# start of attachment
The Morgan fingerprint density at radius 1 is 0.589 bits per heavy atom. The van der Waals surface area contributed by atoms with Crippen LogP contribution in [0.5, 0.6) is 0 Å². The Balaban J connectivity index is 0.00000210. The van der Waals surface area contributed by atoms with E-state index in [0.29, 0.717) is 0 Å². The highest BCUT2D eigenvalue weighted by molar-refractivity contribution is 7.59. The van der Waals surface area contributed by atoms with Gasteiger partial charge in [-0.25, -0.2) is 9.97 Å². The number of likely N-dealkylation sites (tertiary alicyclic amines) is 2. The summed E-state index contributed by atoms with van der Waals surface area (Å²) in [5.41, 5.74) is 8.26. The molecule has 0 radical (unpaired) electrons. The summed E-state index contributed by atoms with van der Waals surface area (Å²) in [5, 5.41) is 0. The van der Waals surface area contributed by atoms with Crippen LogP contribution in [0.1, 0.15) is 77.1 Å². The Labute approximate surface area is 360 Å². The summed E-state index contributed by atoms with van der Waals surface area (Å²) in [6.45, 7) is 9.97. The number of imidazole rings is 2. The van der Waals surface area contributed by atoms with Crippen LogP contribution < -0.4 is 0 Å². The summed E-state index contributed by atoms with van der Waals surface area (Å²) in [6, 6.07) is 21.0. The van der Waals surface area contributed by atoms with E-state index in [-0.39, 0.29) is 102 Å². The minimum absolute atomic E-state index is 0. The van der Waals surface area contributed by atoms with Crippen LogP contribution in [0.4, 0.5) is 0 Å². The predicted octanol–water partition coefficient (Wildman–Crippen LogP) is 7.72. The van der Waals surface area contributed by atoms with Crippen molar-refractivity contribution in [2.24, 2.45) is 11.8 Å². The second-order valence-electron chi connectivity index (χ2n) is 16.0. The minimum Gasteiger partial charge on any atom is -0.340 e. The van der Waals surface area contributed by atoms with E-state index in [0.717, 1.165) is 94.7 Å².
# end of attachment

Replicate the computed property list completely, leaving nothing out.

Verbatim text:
The Morgan fingerprint density at radius 1 is 0.589 bits per heavy atom. The van der Waals surface area contributed by atoms with Crippen LogP contribution in [0.5, 0.6) is 0 Å². The Balaban J connectivity index is 0.00000210. The van der Waals surface area contributed by atoms with E-state index in [0.29, 0.717) is 0 Å². The highest BCUT2D eigenvalue weighted by molar-refractivity contribution is 7.59. The van der Waals surface area contributed by atoms with Gasteiger partial charge in [-0.25, -0.2) is 9.97 Å². The number of likely N-dealkylation sites (tertiary alicyclic amines) is 2. The summed E-state index contributed by atoms with van der Waals surface area (Å²) in [5.41, 5.74) is 8.26. The molecule has 0 radical (unpaired) electrons. The summed E-state index contributed by atoms with van der Waals surface area (Å²) in [5, 5.41) is 0. The van der Waals surface area contributed by atoms with Crippen LogP contribution in [0.1, 0.15) is 77.1 Å². The Labute approximate surface area is 360 Å². The summed E-state index contributed by atoms with van der Waals surface area (Å²) in [6.45, 7) is 9.97. The number of imidazole rings is 2. The van der Waals surface area contributed by atoms with Crippen LogP contribution < -0.4 is 0 Å². The summed E-state index contributed by atoms with van der Waals surface area (Å²) in [6, 6.07) is 21.0. The van der Waals surface area contributed by atoms with E-state index in [-0.39, 0.29) is 102 Å². The minimum absolute atomic E-state index is 0. The van der Waals surface area contributed by atoms with Crippen LogP contribution in [0.4, 0.5) is 0 Å². The predicted octanol–water partition coefficient (Wildman–Crippen LogP) is 7.72. The van der Waals surface area contributed by atoms with Crippen molar-refractivity contribution in [2.24, 2.45) is 11.8 Å². The second-order valence-electron chi connectivity index (χ2n) is 16.0. The minimum Gasteiger partial charge on any atom is -0.340 e. The van der Waals surface area contributed by atoms with E-state index in [0.717, 1.165) is 94.7 Å².